Loss of health insurance and the risk for a decline in self-reported health and physical functioning

Med Care. 2002 Nov;40(11):1126-31. doi: 10.1097/00005650-200211000-00013.


Background: Millions of Americans are intermittently uninsured. The health consequences of this are not known.

Setting: National survey.

Participants: Six thousand seventy-two participants in the Health and Retirement Study (HRS) age 51 to 61 years old with private insurance in 1992.

Measurements: Loss of insurance coverage between 1992 and 1992 and development of a major decline in overall health or a new physical difficulty between 1994 and 1996.

Results: In 1994, 5768 (95.0%) people continued to have private insurance, 229 (3.8%) reported having lost all insurance, and 75 (1.2%) converted to having only public insurance. Over the subsequent 2 years (1994-1996), the risk for a major decline in overall health was 15.6% for those who lost all insurance versus 7.2% for those with continuous private insurance (P <0.001). After adjusting for baseline sociodemographics, health behaviors, and health status, the adjusted relative risk for a major decline in health for those who lost coverage was 1.82 (95% CI, 1.25-2.59) compared with those with continuous private insurance. Those who lost insurance also had a higher risk for developing a new mobility difficulty compared with those with continuous private insurance (28.5% vs. 20.4%, respectively; P= 0.02), but this was not significant in multivariate analysis (adjusted RR, 1.26; 95% CI, 0.90-1.68).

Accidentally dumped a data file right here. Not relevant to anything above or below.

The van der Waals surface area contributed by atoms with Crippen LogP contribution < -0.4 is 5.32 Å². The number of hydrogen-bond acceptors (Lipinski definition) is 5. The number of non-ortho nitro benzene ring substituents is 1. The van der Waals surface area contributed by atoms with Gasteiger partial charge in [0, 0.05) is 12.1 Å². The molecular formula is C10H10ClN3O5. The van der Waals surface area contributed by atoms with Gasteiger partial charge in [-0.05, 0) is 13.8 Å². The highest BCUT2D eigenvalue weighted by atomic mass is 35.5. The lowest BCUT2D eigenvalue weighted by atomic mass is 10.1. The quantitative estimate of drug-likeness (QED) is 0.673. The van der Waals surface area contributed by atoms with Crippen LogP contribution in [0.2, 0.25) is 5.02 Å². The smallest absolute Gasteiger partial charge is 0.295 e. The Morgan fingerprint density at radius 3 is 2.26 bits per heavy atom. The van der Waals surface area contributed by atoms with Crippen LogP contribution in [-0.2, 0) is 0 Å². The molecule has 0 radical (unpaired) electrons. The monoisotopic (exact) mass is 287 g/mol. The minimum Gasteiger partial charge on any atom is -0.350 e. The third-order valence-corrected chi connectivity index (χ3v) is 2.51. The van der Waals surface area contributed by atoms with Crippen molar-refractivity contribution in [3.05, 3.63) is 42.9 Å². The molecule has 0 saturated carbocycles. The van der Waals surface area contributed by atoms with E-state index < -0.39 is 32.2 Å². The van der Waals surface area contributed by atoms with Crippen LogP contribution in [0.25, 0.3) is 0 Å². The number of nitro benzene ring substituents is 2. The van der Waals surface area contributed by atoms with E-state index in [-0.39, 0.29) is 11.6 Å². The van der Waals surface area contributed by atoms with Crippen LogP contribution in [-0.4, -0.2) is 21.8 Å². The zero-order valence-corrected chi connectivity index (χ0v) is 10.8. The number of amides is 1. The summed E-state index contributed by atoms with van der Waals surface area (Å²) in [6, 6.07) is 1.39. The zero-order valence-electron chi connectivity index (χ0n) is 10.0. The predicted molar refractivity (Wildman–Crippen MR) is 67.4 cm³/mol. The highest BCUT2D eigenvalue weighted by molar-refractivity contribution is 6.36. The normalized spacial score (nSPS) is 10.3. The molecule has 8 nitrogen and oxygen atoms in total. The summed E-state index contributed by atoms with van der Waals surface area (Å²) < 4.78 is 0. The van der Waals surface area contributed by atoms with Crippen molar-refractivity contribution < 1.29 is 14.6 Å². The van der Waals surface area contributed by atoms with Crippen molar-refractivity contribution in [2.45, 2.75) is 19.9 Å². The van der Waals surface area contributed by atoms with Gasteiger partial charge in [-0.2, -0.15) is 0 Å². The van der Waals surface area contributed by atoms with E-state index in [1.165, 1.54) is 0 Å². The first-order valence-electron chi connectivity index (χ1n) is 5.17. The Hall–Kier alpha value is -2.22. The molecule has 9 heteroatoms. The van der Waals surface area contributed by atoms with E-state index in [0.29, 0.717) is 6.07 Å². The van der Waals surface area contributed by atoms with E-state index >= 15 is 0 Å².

Conclusions: Loss of insurance has adverse health consequences even within 2 years after becoming uninsured. Studies of insurance coverage should routinely measure the number of Americans uninsured at any time over the preceding 2 years as a more accurate measure of the population at risk from being uninsured.

Publication types

  • Research Support, U.S. Gov't, P.H.S.

MeSH terms

  • Female
  • Health Services Accessibility
  • Health Status*
  • Humans
  • Insurance, Health / statistics & numerical data*
  • Male
  • Medically Uninsured / statistics & numerical data*
  • Middle Aged
  • Regression Analysis
  • Risk
  • Self Efficacy